Peter the Apostle
Peter (also known as Simon) was one of the original 12 apostles. He became the leader of the apostles, after Jesus' ascension. Peter was originally from Bethsaida on the northern shore of the sea of Galilee. Peter was married. He was a fisherman with his brother Andrew. His home was in Capernaum. When Jesus called him to be an apostle, he was given the added name Cephas (Aramaic: "stone," Greek: "Petros," which in English is rendered as Peter). Peter was a native of Bethsaida
Peter was one of the three main apostles, along with James and John, who were chosen by Jesus to be present during certain important moments of His ministry. Peter was the natural spokesman of the twelve disciples.
One trait of Peter’s character that stands out in the New Testament account, is his impetuosity. The personality of Peter is one of the most vividly drawn and charming in the NT. His sheer humanness has made him one of the most beloved and winsome members of the apostolic band. He was eager, impulsive, energetic, self confident, aggressive, and daring, but also unstable, fickle, weak, and cowardly. He was guided more by his quick impulse than logical reasoning, and he readily swayed from one extreme to the other. He was preeminently a man of action. His life exhibits the capacities for good. He was forward and often rash, liable to instability and inconsistency, but his love for and associations with Christ molded him into a man of stability, humility, and courageous service for God. In the power of the Holy Spirit he became one of the noble pillars of the church. Peter was famous for many things: For being at Jesus' transfiguration, for walking on water at Jesus' bidding, for rebuking Jesus for what seemed to him negative thinking (prompting Jesus' sharp reply "Get behind Me Satan"), for his statement to Jesus during the washing of feet during the Last Supper, for his denials of knowing Jesus when Peter was in the courtyard of the high priest, for...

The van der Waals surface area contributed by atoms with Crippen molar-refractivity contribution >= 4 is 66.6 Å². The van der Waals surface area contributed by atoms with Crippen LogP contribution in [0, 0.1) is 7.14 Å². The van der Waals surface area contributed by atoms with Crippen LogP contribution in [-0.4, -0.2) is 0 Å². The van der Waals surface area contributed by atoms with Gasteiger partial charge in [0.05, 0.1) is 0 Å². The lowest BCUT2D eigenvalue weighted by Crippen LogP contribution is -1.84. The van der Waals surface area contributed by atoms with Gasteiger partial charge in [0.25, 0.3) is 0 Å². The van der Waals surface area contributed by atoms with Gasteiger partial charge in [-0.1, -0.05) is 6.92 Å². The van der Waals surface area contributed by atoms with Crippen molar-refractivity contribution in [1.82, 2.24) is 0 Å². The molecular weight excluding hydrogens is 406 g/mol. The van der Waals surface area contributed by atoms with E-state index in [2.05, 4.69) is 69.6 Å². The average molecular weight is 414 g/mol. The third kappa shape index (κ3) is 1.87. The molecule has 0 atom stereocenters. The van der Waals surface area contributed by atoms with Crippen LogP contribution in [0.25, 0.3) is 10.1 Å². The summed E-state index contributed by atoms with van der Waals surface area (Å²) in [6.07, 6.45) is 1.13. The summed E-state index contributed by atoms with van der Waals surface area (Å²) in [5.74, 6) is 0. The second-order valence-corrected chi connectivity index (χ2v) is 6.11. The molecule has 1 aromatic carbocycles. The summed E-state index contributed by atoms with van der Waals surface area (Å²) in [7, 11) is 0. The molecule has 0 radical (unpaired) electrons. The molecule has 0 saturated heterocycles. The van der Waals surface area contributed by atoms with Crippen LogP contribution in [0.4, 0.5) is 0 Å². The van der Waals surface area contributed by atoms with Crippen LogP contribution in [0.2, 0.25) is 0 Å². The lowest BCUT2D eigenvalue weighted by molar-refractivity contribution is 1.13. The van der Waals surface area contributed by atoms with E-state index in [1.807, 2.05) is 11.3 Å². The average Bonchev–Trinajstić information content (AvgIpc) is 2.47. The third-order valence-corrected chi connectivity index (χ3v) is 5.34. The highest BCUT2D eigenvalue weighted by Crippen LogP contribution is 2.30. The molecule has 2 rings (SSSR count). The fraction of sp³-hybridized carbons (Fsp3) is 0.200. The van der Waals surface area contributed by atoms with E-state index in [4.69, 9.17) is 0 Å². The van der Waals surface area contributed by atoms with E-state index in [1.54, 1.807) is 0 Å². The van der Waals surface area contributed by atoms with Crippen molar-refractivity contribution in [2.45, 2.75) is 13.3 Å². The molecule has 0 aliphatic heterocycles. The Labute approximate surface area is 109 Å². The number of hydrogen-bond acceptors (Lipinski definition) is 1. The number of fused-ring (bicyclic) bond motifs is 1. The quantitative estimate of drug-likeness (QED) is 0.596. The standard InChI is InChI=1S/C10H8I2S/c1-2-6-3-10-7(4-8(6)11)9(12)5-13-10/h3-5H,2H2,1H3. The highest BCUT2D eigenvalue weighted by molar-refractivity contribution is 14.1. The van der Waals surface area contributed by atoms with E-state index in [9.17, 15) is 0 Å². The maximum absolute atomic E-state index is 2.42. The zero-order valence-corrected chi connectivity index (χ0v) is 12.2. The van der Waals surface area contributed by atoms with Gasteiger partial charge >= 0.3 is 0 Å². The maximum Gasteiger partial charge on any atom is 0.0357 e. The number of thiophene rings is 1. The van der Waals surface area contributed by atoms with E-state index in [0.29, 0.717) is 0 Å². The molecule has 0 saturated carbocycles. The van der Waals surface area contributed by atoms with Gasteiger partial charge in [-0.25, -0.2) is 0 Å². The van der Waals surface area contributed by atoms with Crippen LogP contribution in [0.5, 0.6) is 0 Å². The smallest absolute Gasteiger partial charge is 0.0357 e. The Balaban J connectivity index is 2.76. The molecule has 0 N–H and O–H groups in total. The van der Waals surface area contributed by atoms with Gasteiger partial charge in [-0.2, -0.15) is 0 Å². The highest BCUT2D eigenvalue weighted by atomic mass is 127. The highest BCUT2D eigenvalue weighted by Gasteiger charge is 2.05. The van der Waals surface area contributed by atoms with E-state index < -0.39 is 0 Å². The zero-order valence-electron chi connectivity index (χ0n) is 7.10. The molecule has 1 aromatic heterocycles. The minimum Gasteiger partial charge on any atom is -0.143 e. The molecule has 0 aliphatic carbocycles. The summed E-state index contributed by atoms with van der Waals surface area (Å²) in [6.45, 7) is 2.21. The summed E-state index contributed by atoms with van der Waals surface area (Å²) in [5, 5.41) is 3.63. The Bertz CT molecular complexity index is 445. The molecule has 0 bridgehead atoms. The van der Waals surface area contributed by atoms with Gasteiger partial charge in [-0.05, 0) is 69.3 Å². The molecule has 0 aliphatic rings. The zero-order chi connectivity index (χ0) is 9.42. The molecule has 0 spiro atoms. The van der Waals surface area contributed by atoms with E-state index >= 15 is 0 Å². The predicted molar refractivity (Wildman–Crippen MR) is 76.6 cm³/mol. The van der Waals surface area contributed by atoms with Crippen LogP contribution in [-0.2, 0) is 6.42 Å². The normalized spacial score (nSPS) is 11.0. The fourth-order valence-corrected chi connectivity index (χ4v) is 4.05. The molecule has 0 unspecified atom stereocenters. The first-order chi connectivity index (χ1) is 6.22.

Please join StudyMode to read the full document